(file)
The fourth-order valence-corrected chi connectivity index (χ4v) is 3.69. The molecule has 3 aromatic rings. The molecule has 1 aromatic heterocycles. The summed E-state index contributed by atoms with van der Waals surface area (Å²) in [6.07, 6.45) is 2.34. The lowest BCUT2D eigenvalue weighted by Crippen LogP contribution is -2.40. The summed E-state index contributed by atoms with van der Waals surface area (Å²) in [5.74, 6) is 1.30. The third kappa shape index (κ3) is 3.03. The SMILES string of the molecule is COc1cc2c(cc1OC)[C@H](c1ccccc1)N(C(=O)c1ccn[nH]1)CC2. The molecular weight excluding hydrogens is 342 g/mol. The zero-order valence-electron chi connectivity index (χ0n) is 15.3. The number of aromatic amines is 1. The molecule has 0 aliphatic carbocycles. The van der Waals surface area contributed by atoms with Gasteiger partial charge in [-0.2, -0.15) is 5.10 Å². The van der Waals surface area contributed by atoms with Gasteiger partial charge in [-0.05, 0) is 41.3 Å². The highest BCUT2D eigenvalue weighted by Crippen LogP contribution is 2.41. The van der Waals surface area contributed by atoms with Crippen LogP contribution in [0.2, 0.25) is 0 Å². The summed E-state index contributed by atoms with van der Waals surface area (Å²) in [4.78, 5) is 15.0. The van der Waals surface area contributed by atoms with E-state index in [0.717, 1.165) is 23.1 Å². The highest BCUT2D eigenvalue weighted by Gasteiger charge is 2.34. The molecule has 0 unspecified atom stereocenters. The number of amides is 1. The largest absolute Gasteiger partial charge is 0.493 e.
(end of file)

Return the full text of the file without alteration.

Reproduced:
The fourth-order valence-corrected chi connectivity index (χ4v) is 3.69. The molecule has 3 aromatic rings. The molecule has 1 aromatic heterocycles. The summed E-state index contributed by atoms with van der Waals surface area (Å²) in [6.07, 6.45) is 2.34. The lowest BCUT2D eigenvalue weighted by Crippen LogP contribution is -2.40. The summed E-state index contributed by atoms with van der Waals surface area (Å²) in [5.74, 6) is 1.30. The third kappa shape index (κ3) is 3.03. The SMILES string of the molecule is COc1cc2c(cc1OC)[C@H](c1ccccc1)N(C(=O)c1ccn[nH]1)CC2. The molecular weight excluding hydrogens is 342 g/mol. The zero-order valence-electron chi connectivity index (χ0n) is 15.3. The number of aromatic amines is 1. The molecule has 0 aliphatic carbocycles. The van der Waals surface area contributed by atoms with Gasteiger partial charge in [-0.2, -0.15) is 5.10 Å². The van der Waals surface area contributed by atoms with Gasteiger partial charge in [-0.05, 0) is 41.3 Å². The highest BCUT2D eigenvalue weighted by Crippen LogP contribution is 2.41. The van der Waals surface area contributed by atoms with Crippen LogP contribution in [0.2, 0.25) is 0 Å². The summed E-state index contributed by atoms with van der Waals surface area (Å²) in [4.78, 5) is 15.0. The van der Waals surface area contributed by atoms with E-state index in [0.717, 1.165) is 23.1 Å². The highest BCUT2D eigenvalue weighted by Gasteiger charge is 2.34. The molecule has 0 unspecified atom stereocenters. The number of amides is 1. The largest absolute Gasteiger partial charge is 0.493 e.